repeated warnings from my patient employer.
Therefore, my former employers made the right decision when
they fired me. In fact, they should be praised for doing it, and
rewarded with taxpayer money. Their only sin was that they didn’t fire me sooner.
This is just a sampling of some of the reaction to National Public
Radio’s decision to fire me last year after a ten-year career as a
national talk show host, senior correspondent, and senior news
analyst. They were not taken from the anonymous comments
section of a YouTube page or the reams of hate mail that
flooded my in-box in the days before the firing. No, this is the
response from the NPR management whom I had served
with great success for nearly a decade.
It is also the reaction from national advocacy
groups like the Council for American Islamic
Relations (CAIR), whose work I had generally admired and occasionally
defended over the years. Joining them was a small, knee -jerk mob of
liberal commentators, including a New York Times editorial writer,
who defended NPR as an important news source deserving federal
funding even if it meant defaming me—“he made foolish and
hurtful remarks about Muslims.” Cable TV star Rachel
Maddow, a fervent champion of free speech, agreed that I had a right
to say what was on my mind, but in her opinion the comments amounted
to bigotry. I had a right to speak but no right to “keep [my] job.”
NPR also found support among leftist intellectuals who regularly brag
about defending the rights of the little guy but had no problem siding
with a big institution over an individual journalist when the
journalist was me. One writer said I had long ingratiated myself with
conservatives and I had gotten what was coming to me. His conclusion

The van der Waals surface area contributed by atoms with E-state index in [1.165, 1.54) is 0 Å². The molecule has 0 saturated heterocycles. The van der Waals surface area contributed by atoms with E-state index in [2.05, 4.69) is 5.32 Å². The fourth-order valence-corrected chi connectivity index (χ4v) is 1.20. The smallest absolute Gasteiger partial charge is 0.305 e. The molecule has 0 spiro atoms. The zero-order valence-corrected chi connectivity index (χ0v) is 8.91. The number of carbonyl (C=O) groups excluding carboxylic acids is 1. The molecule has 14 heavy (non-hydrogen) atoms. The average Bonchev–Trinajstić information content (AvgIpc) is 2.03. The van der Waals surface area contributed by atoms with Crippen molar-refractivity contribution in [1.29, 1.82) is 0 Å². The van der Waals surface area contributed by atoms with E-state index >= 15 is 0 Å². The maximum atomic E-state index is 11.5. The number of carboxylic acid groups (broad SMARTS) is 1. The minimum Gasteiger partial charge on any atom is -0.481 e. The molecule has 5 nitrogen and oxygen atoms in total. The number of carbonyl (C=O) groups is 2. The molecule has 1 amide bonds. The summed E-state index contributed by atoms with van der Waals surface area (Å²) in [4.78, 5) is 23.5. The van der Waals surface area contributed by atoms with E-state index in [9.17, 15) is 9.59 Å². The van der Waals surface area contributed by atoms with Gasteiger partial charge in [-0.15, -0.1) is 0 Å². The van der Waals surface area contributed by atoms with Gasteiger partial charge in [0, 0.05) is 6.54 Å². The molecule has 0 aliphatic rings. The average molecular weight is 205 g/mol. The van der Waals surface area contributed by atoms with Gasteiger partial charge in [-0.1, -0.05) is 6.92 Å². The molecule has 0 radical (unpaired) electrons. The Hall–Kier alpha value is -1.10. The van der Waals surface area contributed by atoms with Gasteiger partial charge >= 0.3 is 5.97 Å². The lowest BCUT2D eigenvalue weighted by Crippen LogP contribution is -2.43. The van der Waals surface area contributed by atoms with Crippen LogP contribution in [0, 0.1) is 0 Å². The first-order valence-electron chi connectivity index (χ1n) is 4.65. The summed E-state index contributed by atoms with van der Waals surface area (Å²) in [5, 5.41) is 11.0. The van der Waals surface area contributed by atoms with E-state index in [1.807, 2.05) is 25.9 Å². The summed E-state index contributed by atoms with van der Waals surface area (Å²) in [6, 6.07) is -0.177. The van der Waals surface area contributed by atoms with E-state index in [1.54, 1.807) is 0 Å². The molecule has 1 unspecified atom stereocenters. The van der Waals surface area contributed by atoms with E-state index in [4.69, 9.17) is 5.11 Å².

about me: “Sleep with dogs, get fleas.”
What did I do that warranted the firing and the ad hominem attacks
that preceded and followed?
I simply told the truth.
Looking back on the torrential media coverage surrounding my
dismissal, I am struck by how little of it tells the full story of
what actually happened. Basic facts were distorted, important context
was not provided, and personal attacks were treated as truth. The lack
of honest reporting about the firing and the events that led up to it
was not just unfair—most of it was flat-out lies.
In this first chapter, I will tell you the full story of what happened
to me. My purpose in doing this is not to get people to fee l sorry
for me. The goal of this book is to set the record straight and to use
my experience in what amounts to a political and media whacking as
the starting point for a much needed discussion
about the current, sad state of political discourse in this country.
It is time to end the ongoing assault against honest debate in America.
Reprinted from MUZZLED: The Assault on Honest Debate by Juan Williams.
Copyright © 2011. Published by Crown Publishers, a division of Random
This program aired on September 12, 2011.